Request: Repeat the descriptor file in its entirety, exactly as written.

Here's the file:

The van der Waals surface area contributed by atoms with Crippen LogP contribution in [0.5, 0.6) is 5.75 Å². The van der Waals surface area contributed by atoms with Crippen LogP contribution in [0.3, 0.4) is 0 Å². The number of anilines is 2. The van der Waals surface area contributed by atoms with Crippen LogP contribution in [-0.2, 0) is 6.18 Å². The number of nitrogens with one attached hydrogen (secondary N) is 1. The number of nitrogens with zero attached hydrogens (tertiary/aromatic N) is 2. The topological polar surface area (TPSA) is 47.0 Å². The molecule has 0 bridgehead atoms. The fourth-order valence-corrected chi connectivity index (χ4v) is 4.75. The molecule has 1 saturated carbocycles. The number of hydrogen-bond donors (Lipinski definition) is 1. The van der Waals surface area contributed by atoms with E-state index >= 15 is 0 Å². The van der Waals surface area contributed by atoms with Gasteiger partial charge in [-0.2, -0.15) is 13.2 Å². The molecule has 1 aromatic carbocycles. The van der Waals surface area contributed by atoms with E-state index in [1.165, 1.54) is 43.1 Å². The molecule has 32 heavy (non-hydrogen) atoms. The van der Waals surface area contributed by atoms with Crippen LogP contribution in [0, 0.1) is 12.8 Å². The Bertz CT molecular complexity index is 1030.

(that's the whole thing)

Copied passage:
The van der Waals surface area contributed by atoms with Crippen LogP contribution in [0.5, 0.6) is 5.75 Å². The van der Waals surface area contributed by atoms with Crippen LogP contribution in [0.3, 0.4) is 0 Å². The number of anilines is 2. The van der Waals surface area contributed by atoms with Crippen LogP contribution in [-0.2, 0) is 6.18 Å². The number of nitrogens with one attached hydrogen (secondary N) is 1. The number of nitrogens with zero attached hydrogens (tertiary/aromatic N) is 2. The topological polar surface area (TPSA) is 47.0 Å². The molecule has 0 bridgehead atoms. The fourth-order valence-corrected chi connectivity index (χ4v) is 4.75. The molecule has 1 saturated carbocycles. The number of hydrogen-bond donors (Lipinski definition) is 1. The van der Waals surface area contributed by atoms with E-state index >= 15 is 0 Å². The van der Waals surface area contributed by atoms with Gasteiger partial charge in [-0.2, -0.15) is 13.2 Å². The molecule has 1 aromatic carbocycles. The van der Waals surface area contributed by atoms with E-state index in [1.165, 1.54) is 43.1 Å². The molecule has 32 heavy (non-hydrogen) atoms. The van der Waals surface area contributed by atoms with Crippen LogP contribution in [0, 0.1) is 12.8 Å². The Bertz CT molecular complexity index is 1030.